I’ve noticed in my world, the world of ‘EDUCATION’ that there is a loss of respect these days.  Readers, don’t jump on my perceptions…it’s just what it is…my perceptions.  I find students are often lacking respect for teachers.  I find that professionals are losing respect, in their words and actions, for their peers.  I find that people in positions of authority are disrespectful to people ‘beneath’ them.  I’m wondering what is going on?

Social media offers us a plethora of disrespectful ‘threads’ day in and day out.  We have, as a people, stopped listening to one another.  Brief blasts of tweets or posts or images, leave conversations dangling, sometimes making us shiver with their hatred, negativity and stone-walling sensibility.

Recently, I had the opportunity to engage conversation with and learn about one soldier.  I had intended to add his photograph to the bottom of a post about my great-grandfather John Moors.  Master Corporal Joe Green was the person who took on the task of cleaning my great grandfather’s Memorial Cross, a sterling silver cross that would have been presented to my great grandmother Mary Eleanor Haddow 100 years ago and another to his mother, Grace Rebecca Porter, as a result of John’s death during a German bombing raid in Etaples, France.  He had been lying in a hospital tent in Canadian General Hospital #51…a hospital situated with some proximity to a railway line.

Respect?

Often times a person still hears negative comments about the military.  There are wide-sweeping generalities made about peace and war and defense and aggression.  “They shouldn’t have been over there in the first place!”  Oh…to be ye, who judge.  Oh, to be ye, who remain safe in your comfortable beds, with your comfortable thoughts, with your perfect opinions of other people, other countries, other politics because having been given the power, you would done everything differently!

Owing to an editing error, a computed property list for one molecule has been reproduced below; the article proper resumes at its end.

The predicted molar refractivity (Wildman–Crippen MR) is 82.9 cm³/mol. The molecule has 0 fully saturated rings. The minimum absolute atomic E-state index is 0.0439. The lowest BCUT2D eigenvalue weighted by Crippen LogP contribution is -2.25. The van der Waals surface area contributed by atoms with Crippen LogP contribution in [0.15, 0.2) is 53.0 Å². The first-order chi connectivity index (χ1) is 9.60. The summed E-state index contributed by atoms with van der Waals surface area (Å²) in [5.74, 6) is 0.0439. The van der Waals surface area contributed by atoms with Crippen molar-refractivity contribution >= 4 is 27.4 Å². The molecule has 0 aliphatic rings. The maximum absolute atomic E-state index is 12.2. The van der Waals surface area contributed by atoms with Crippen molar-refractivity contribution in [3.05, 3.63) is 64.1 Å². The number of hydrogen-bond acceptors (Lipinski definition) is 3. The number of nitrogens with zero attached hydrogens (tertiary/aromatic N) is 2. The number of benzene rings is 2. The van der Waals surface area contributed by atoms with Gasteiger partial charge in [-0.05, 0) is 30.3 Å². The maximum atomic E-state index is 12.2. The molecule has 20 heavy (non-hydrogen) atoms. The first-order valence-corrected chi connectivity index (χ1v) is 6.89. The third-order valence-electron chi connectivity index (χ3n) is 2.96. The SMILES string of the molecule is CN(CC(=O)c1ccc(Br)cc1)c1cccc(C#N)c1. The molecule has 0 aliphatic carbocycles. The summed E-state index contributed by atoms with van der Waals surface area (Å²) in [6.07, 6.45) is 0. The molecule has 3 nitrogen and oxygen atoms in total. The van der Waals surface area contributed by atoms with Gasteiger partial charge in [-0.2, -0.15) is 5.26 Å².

I’ve been faulted for ‘living in the past’.  But I don’t.  See!  I live here.  I live now.  But, I am absolutely NOT going to lose ties with our common past.  I am always going to engage the touch stones of history, in order to do better.  I am always going to remember.

Maybe it was the fact that I grew up in a military family during the Cold War years…during peace time…that I grew up with respect.

I remember attending high school in Montana.  The MIA were still returning home, some of them, after the war in Vietnam.  In 1969, the students were participating in fundraisers and wearing bracelets to bring their men home.  Many, as my readers know, were never to return.

I picked up the Memorial Cross for John Moors and drove home.  The roads were thick with deep snow, but I felt like I was floating.  I was so elated to be driving home in 2018 with a 1918 Memorial Cross as my cargo.

I  wrote the name Joe Green into my google search.  This is what I found…article written by Cassie Riabko titled After the tour: Canadian soldiers reintegrating into society.  Among the profiles, I learned about Joe.  He made the correction with me, over electronic mail, that he had done two tours, not three, as noted in the article.  He had not read the profile until I pointed it out to him through mail.

Green IMGIn 2008, Master Corporal Joe Green started working in the civilian workforce at Flowserve where he pursued drafting design. “From going from carrying a weapon 24 hours a day to sitting at a computer, it takes some adjusting,” says Green on Mar. 24, 2017. Photo by Cassie Riabko

Master Corporal Joe Green